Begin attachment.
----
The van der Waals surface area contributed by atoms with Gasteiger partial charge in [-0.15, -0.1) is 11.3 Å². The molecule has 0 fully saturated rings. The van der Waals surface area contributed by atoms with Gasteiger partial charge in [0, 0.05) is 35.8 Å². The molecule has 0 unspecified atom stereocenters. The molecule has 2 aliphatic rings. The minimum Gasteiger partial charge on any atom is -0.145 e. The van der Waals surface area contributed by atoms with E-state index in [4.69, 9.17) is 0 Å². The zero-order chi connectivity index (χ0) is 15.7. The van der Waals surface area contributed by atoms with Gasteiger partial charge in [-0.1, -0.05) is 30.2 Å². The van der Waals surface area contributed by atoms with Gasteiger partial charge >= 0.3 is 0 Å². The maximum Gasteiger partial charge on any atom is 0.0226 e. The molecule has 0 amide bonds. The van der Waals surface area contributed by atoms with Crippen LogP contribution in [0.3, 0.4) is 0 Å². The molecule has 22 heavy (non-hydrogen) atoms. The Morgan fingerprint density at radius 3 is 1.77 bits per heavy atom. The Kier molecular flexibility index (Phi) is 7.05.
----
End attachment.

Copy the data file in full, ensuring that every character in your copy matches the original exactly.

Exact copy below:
The van der Waals surface area contributed by atoms with Gasteiger partial charge in [-0.15, -0.1) is 11.3 Å². The molecule has 0 fully saturated rings. The van der Waals surface area contributed by atoms with Gasteiger partial charge in [0, 0.05) is 35.8 Å². The molecule has 0 unspecified atom stereocenters. The molecule has 2 aliphatic rings. The minimum Gasteiger partial charge on any atom is -0.145 e. The van der Waals surface area contributed by atoms with E-state index in [4.69, 9.17) is 0 Å². The zero-order chi connectivity index (χ0) is 15.7. The van der Waals surface area contributed by atoms with Gasteiger partial charge in [-0.1, -0.05) is 30.2 Å². The van der Waals surface area contributed by atoms with Gasteiger partial charge >= 0.3 is 0 Å². The maximum Gasteiger partial charge on any atom is 0.0226 e. The molecule has 0 amide bonds. The van der Waals surface area contributed by atoms with Crippen LogP contribution in [0.3, 0.4) is 0 Å². The molecule has 22 heavy (non-hydrogen) atoms. The Morgan fingerprint density at radius 3 is 1.77 bits per heavy atom. The Kier molecular flexibility index (Phi) is 7.05.